Follow the feeling
If you’re a Byron Bay local like me, you’ll quite frequently see bumper stickers advising you to ‘follow your bliss’. And honestly, it’s as simple as that. If you want to discover or reconnect with your flow, do what feels good! This might lead you directly to flow, or you might be taken on a slightly more scenic route. You might Initially feel called to go for a walk in nature, or head out for a surf – these are both very good starting points. Your body is clever and might need to bring you back into equilibrium before you can tap into flow.
Find your happy place
Hands down the fastest way for me to get in flow is to hike. It can be up a mountain, along a headland, around a reserve, it doesn’t really matter. Being amongst trees, birds, insects and smells of nature is my fast track to spiritual connection where I always find my flow.
Here’s how some of my fav’s get in flow:
- For my good friend Krista Jane it’s movement, walking with friends and meditation – but above all, her ‘beam me up Scotty’ into the flow zone is a massage. The more white towels the better.
- Tess Robinson, Founder and Creative Director of Smack Bang Designs says all the usual things, music, meditation, sunshine and the beach, but then…it’s actually putting pen to paper and letting it channel through. For Tess, the process of flow always starts with butchers paper and messy mindmaps AND being disciplined enough to stick with it even when she’s not feeling it. Pushing through the mud is where she finds her flow.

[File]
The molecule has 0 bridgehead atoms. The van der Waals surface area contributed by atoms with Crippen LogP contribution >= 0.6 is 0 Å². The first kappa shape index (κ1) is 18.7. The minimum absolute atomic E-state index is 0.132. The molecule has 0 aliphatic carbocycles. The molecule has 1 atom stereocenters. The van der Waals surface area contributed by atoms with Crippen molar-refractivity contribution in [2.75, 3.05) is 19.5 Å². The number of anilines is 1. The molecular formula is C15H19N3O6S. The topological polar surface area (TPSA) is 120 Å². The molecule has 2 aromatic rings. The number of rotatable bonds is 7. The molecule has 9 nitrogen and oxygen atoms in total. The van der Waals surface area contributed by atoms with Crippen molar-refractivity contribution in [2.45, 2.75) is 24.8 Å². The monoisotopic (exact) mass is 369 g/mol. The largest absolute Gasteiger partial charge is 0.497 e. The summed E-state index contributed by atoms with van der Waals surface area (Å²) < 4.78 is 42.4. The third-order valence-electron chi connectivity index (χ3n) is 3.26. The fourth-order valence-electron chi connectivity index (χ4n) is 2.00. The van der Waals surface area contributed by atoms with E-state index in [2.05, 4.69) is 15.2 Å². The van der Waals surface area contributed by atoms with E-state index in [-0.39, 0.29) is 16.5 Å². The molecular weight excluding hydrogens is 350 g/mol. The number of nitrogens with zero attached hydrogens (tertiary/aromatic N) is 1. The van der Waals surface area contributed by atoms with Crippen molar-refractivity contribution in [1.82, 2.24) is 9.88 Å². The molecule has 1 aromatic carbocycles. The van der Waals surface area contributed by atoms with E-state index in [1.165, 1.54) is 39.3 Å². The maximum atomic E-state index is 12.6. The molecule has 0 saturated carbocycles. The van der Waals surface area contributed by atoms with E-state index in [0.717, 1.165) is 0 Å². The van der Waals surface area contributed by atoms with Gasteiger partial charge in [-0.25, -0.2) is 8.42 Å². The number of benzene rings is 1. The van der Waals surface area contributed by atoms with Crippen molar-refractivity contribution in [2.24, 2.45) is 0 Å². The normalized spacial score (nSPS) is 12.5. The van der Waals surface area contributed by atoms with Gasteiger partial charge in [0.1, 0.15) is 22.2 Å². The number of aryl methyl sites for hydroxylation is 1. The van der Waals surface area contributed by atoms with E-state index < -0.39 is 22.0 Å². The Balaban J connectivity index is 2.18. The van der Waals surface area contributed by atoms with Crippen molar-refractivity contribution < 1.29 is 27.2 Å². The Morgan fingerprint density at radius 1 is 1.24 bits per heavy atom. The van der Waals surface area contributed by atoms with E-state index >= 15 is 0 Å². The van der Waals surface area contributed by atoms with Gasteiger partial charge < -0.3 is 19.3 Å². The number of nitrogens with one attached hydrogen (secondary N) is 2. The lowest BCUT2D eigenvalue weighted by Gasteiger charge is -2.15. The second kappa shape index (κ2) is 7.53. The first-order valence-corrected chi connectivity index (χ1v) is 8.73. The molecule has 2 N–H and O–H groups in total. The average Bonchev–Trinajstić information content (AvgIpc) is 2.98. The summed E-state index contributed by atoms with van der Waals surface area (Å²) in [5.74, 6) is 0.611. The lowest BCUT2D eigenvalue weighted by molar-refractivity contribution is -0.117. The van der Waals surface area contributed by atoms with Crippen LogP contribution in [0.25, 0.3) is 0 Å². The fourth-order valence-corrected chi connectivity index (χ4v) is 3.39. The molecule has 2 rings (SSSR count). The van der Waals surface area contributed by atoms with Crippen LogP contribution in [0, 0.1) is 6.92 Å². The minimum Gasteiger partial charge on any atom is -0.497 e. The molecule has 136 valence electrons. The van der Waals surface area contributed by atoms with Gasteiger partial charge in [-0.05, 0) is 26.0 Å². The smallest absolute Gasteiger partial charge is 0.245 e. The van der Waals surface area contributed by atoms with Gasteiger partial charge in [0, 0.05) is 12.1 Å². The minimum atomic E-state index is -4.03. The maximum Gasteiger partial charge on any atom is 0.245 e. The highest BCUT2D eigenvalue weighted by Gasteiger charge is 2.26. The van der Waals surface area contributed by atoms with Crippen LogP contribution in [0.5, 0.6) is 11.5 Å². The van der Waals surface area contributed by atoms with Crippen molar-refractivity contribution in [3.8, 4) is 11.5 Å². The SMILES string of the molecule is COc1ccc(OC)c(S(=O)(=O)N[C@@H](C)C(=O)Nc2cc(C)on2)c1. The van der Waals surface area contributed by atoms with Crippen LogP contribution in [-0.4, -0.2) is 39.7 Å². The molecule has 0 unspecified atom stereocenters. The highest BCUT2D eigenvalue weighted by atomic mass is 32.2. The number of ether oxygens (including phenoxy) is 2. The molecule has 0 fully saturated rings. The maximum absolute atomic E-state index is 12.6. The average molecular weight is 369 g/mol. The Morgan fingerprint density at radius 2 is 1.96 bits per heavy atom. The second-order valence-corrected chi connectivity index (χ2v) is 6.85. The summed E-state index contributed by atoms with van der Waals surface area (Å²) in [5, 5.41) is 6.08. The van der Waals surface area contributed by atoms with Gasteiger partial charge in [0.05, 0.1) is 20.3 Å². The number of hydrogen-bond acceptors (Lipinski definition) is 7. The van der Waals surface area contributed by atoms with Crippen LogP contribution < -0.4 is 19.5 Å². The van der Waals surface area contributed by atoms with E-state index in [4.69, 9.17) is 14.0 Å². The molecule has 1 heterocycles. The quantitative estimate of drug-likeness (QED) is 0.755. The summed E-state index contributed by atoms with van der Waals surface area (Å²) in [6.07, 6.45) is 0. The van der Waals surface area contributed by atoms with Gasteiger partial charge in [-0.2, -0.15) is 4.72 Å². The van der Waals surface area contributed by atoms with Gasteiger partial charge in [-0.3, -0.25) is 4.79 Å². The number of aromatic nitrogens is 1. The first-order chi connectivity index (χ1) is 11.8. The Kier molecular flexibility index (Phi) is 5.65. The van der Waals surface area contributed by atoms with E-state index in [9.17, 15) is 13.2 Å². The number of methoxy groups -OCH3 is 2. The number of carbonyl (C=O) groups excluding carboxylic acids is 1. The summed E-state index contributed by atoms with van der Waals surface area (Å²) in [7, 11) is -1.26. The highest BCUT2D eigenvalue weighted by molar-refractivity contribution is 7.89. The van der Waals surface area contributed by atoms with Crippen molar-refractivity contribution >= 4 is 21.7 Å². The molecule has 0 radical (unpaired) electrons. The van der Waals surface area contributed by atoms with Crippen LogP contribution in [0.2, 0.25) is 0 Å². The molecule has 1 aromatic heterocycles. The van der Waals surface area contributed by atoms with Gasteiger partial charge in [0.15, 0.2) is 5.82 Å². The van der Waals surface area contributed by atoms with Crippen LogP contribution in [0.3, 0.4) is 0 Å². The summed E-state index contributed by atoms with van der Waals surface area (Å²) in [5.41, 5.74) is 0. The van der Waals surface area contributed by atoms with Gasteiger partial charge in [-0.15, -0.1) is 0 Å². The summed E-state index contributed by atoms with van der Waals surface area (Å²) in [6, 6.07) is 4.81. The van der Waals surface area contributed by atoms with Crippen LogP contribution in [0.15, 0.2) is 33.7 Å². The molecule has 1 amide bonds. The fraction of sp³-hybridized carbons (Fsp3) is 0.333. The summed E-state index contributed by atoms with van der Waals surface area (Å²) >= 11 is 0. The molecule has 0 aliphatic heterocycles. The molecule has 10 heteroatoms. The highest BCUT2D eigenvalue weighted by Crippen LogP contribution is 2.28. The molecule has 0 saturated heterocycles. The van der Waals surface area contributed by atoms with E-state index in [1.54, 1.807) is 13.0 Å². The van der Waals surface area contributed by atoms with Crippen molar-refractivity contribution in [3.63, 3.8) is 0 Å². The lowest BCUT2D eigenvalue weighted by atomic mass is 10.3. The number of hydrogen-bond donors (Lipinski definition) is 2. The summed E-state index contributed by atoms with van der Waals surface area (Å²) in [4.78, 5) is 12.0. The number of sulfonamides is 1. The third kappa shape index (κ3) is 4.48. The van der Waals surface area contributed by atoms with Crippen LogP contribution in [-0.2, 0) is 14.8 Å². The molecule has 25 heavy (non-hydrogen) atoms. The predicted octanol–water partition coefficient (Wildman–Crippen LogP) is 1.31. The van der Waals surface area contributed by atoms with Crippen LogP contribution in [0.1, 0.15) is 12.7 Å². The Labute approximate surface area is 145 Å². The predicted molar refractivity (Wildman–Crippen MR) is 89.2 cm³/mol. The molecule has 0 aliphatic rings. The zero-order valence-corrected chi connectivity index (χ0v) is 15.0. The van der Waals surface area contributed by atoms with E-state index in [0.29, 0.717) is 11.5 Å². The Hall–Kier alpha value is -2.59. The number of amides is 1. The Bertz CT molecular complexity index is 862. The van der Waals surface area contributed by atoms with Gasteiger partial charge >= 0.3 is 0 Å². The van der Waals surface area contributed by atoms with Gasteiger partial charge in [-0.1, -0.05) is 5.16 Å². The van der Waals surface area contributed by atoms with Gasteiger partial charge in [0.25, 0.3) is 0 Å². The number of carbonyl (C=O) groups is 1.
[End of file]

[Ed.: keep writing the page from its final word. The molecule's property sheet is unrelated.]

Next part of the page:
- Social Media royalty Stevie Dillon of Stevie Says Social says that routine sets her free. She plans and schedules her promotions and launches for the year and prepares content around it. She then sets aside Fridays to create content in line with the schedule and has workflows for things like preparing podcast show notes that she then batches together. She finds her flow in cafes over a coffee, so it never really feels like ‘work’.
- For creative beauty Tess Guinery who has twin 1 year old twins and a very engaged 5 years old, the shower is her place of flow – pretty simply, it’s the only time she has time alone!
- Jess Ruhfus of Collabosaurus is constantly keeping her eyes open for inspiration in different industry spaces and often saves posts as a little bank of inspiration. She then gets dead serious about blocking time (meetings are a creative flow killer) and typically sets aside Fridays to work from home, allowing her brain to breath and get into flow. Then, she starts writing. Knowing that even if the first draft is terrible (and often is) the process of just starting hets her on a roll and it flows from there.
- For Branding + Social Media Whizz and all-round Community Building Badass, Zoë Weldon of Seekerloverdreamer flow starts by rolling out a giant roll of butchers paper + thick sharpies (fresh, new ones) and then does a giant brain mapping. She dives deep into a stack of her favourite books and skims through the juicy underlined paragraphs to find something that really speaks to her. She describes this process as a beam of good vibes that hits her and she knows it’s the one. She types it on a blank piece of paper and then just riffs with it. She added that she’s seriously inspired reading a few people’s real talk posts that flow with big-hearted openness, currently Elizabeth Gilbert is blowing her away, inspiring her to feel inspired to say whatever she wants in exactly her own voice.